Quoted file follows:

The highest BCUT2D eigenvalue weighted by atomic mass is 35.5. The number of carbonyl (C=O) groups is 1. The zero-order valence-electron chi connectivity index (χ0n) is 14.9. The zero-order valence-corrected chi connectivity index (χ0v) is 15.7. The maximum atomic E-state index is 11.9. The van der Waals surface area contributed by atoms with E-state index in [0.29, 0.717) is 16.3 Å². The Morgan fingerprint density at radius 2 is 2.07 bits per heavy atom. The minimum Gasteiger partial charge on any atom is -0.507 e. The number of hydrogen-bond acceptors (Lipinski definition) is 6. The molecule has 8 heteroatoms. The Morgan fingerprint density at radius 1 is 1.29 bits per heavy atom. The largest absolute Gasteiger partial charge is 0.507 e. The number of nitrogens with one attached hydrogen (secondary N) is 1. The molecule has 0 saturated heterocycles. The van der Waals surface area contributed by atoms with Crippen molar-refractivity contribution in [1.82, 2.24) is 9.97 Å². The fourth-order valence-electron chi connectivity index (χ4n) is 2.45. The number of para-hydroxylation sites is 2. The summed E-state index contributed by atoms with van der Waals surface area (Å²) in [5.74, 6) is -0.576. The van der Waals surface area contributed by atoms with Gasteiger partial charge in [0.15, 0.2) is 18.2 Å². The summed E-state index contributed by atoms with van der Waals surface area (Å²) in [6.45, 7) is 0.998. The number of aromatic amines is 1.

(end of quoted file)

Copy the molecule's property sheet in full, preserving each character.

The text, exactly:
The highest BCUT2D eigenvalue weighted by atomic mass is 35.5. The number of carbonyl (C=O) groups is 1. The zero-order valence-electron chi connectivity index (χ0n) is 14.9. The zero-order valence-corrected chi connectivity index (χ0v) is 15.7. The maximum atomic E-state index is 11.9. The van der Waals surface area contributed by atoms with E-state index in [0.29, 0.717) is 16.3 Å². The Morgan fingerprint density at radius 2 is 2.07 bits per heavy atom. The minimum Gasteiger partial charge on any atom is -0.507 e. The number of hydrogen-bond acceptors (Lipinski definition) is 6. The molecule has 8 heteroatoms. The Morgan fingerprint density at radius 1 is 1.29 bits per heavy atom. The largest absolute Gasteiger partial charge is 0.507 e. The number of nitrogens with one attached hydrogen (secondary N) is 1. The molecule has 0 saturated heterocycles. The van der Waals surface area contributed by atoms with Crippen molar-refractivity contribution in [1.82, 2.24) is 9.97 Å². The fourth-order valence-electron chi connectivity index (χ4n) is 2.45. The number of para-hydroxylation sites is 2. The summed E-state index contributed by atoms with van der Waals surface area (Å²) in [5.74, 6) is -0.576. The van der Waals surface area contributed by atoms with Gasteiger partial charge in [0.15, 0.2) is 18.2 Å². The summed E-state index contributed by atoms with van der Waals surface area (Å²) in [6.45, 7) is 0.998. The number of aromatic amines is 1.